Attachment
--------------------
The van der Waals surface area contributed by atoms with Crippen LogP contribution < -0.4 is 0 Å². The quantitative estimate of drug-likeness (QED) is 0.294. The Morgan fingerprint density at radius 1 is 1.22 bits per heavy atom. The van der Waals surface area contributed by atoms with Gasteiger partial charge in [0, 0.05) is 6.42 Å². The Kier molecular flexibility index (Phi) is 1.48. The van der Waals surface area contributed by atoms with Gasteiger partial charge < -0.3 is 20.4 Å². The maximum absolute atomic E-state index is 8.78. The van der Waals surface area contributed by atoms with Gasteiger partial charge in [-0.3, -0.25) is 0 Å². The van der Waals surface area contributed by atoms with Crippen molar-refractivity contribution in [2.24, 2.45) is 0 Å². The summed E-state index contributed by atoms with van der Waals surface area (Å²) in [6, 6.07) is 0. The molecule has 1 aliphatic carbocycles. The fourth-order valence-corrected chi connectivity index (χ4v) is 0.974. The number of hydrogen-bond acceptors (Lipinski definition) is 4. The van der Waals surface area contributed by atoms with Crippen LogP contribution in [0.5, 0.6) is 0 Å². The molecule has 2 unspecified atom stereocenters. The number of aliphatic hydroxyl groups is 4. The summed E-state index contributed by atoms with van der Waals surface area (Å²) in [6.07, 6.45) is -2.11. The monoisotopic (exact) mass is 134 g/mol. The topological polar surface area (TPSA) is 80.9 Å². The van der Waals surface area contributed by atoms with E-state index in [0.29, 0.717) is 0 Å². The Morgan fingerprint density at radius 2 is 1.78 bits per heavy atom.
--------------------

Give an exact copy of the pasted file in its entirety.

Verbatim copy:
The van der Waals surface area contributed by atoms with Crippen LogP contribution < -0.4 is 0 Å². The quantitative estimate of drug-likeness (QED) is 0.294. The Morgan fingerprint density at radius 1 is 1.22 bits per heavy atom. The van der Waals surface area contributed by atoms with Gasteiger partial charge in [0, 0.05) is 6.42 Å². The Kier molecular flexibility index (Phi) is 1.48. The van der Waals surface area contributed by atoms with Gasteiger partial charge < -0.3 is 20.4 Å². The maximum absolute atomic E-state index is 8.78. The van der Waals surface area contributed by atoms with Gasteiger partial charge in [-0.3, -0.25) is 0 Å². The van der Waals surface area contributed by atoms with Crippen molar-refractivity contribution in [2.24, 2.45) is 0 Å². The summed E-state index contributed by atoms with van der Waals surface area (Å²) in [6, 6.07) is 0. The molecule has 1 aliphatic carbocycles. The fourth-order valence-corrected chi connectivity index (χ4v) is 0.974. The number of hydrogen-bond acceptors (Lipinski definition) is 4. The van der Waals surface area contributed by atoms with Crippen LogP contribution in [0.5, 0.6) is 0 Å². The molecule has 2 unspecified atom stereocenters. The number of aliphatic hydroxyl groups is 4. The summed E-state index contributed by atoms with van der Waals surface area (Å²) in [6.07, 6.45) is -2.11. The monoisotopic (exact) mass is 134 g/mol. The topological polar surface area (TPSA) is 80.9 Å². The van der Waals surface area contributed by atoms with E-state index in [0.29, 0.717) is 0 Å². The Morgan fingerprint density at radius 2 is 1.78 bits per heavy atom.